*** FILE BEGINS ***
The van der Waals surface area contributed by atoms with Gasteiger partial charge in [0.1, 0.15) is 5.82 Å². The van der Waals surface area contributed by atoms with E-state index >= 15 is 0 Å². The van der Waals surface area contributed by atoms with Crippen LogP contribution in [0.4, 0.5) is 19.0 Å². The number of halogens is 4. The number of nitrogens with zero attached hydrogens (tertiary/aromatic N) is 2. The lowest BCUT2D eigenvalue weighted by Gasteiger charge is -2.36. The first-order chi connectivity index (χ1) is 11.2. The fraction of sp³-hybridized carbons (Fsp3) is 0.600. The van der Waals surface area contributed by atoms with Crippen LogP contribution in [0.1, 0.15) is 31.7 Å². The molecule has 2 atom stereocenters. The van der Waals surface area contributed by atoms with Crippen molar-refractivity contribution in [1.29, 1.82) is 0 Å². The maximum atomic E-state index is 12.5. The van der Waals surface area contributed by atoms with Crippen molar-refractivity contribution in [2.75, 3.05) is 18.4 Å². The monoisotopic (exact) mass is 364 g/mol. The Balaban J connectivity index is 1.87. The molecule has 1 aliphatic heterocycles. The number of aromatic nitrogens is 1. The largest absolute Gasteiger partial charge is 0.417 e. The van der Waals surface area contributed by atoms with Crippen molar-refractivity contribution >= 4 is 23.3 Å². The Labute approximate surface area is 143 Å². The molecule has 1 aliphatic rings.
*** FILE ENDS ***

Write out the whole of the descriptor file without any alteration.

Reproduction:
The van der Waals surface area contributed by atoms with Gasteiger partial charge in [0.1, 0.15) is 5.82 Å². The van der Waals surface area contributed by atoms with E-state index >= 15 is 0 Å². The van der Waals surface area contributed by atoms with Crippen LogP contribution in [0.4, 0.5) is 19.0 Å². The number of halogens is 4. The number of nitrogens with zero attached hydrogens (tertiary/aromatic N) is 2. The lowest BCUT2D eigenvalue weighted by Gasteiger charge is -2.36. The first-order chi connectivity index (χ1) is 11.2. The fraction of sp³-hybridized carbons (Fsp3) is 0.600. The van der Waals surface area contributed by atoms with Crippen LogP contribution in [0.1, 0.15) is 31.7 Å². The molecule has 2 atom stereocenters. The van der Waals surface area contributed by atoms with Crippen molar-refractivity contribution in [1.29, 1.82) is 0 Å². The maximum atomic E-state index is 12.5. The van der Waals surface area contributed by atoms with Crippen molar-refractivity contribution in [2.75, 3.05) is 18.4 Å². The monoisotopic (exact) mass is 364 g/mol. The Balaban J connectivity index is 1.87. The molecule has 1 aliphatic heterocycles. The number of aromatic nitrogens is 1. The largest absolute Gasteiger partial charge is 0.417 e. The van der Waals surface area contributed by atoms with Crippen molar-refractivity contribution >= 4 is 23.3 Å². The Labute approximate surface area is 143 Å². The molecule has 1 aliphatic rings.